The speed of walking is also a problem in some places. For example, in dense locations the priority given to vehicles over pedestrians at traffic lights often doesn’t reflect the relative number of travellers using the two modes.
There are also instances of pedestrian congestion during peak periods and before and after major events; but we need to be very careful when looking at these sorts of cases to avoid falling into the trap of treating walking like driving.
What Melbourne City Council calls pedestrian “crowding” (see exhibit) in it’s Walking Plan 2014-17 would certainly constitute congestion if all those people were cars, but for walkers that level of “crowding” isn’t within cooee of being a problem. That’s the advantage of walking.
Both modes need more attention from policy-makers than they’re getting, but it’s neither a surprise nor a problem that cycling is getting more than walking.
There’s also an extensive network of privately provided walking infrastructure built for public use e.g. Emporium Melbourne, Myer.
Indeed, the level of public and private investment in walking infrastructure in publicly accessible spaces, even just for the journey to work, surely exceeds that for cycling by a considerable margin.
For example, only 5% of commutes to workplaces in the City of Melbourne are made by walking (only).
Transport - general
Feb 6, 2014
There’s a need for incremental improvements to support public transport in cities but by itself it’s not enough. We need to put much more effort into managing road-based transport better
The first exhibit shows the share of journey-to-work trips by mode in Australia’s capital cities. The data is from a paper by Paul Mees and Lucy Groenhart, Transport policy at the crossroads, published in December 2012.
The analysis by Mccrindle Research I cited last time showed only 10% of Australian commuters use public transport. However Mccrindle’s work covered the entire nation; the Mees and Groenhart analysis is just for capital cities (excluding Darwin).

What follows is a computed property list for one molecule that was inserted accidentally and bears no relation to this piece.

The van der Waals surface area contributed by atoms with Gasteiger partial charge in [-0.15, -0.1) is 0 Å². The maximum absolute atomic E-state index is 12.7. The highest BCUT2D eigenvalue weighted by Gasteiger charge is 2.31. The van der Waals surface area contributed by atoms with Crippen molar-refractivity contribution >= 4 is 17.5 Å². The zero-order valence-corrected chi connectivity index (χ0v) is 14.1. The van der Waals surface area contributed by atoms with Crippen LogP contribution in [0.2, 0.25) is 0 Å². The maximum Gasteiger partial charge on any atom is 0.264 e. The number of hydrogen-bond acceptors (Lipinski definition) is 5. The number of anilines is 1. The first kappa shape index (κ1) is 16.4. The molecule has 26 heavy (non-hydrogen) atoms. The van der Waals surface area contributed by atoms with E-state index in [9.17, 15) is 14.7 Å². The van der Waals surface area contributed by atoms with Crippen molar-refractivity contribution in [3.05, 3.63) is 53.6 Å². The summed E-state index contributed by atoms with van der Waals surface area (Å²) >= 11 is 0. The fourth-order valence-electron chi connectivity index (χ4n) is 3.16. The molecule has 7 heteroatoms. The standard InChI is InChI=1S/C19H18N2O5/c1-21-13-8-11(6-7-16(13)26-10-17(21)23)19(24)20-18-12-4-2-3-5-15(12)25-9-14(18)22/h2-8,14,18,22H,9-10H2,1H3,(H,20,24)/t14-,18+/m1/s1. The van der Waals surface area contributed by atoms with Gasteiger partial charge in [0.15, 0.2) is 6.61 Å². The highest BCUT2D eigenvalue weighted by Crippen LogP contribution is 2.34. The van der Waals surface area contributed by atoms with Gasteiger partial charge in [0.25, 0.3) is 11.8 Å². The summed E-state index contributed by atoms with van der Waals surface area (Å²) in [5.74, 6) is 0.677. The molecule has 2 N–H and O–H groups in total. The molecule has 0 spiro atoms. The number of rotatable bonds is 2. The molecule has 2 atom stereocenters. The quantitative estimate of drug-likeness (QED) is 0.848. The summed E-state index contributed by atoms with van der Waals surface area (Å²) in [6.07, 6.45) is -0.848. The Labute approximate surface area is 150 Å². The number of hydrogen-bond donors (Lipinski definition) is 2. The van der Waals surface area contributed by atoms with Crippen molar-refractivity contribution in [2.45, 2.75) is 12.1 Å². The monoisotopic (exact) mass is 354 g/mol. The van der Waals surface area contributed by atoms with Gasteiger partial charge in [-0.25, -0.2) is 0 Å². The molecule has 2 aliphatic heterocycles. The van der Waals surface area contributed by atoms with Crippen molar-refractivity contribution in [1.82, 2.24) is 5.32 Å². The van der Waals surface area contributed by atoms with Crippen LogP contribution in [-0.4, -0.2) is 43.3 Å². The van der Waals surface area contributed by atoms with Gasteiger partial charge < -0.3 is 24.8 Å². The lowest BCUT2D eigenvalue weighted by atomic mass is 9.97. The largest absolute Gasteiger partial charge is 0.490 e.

Their work shows the mode share of public transport for work trips, aggregated across the capitals, is a much healthier 16.8% (1).
In fact the share of commutes made by public transport, walking and cycling increased over the last 15 years. Back in 1996 15% of trips to work were made by public transport; by 2011 the share had increased to 17% (2).
Conversely, the share of work trips by car declined steadily over the last fifteen years. Cars accounted for 78% of journeys to work in 1996 but only 75% in 2011.
Since they’re moving in opposite directions, it’s tempting to assume that commuters are swapping their petrol guzzlers for trains, trams and buses. While that happens to some extent, the numbers don’t suggest it’s the primary explanation for the change in the pattern of mode shares.
Notwithstanding that cars lost share over 1996-2011, the second exhibit shows that the absolute number of car commutes in the capitals increased substantially over the same period, growing by 1,039,009 trips.
This is 2.2 times larger than the combined increase in public transport work trips (354,419), walking work trips (75,235) and bicycle work trips (36,181) over the same 15 years. The latter three are growing decidedly faster than driving, but from a much smaller base.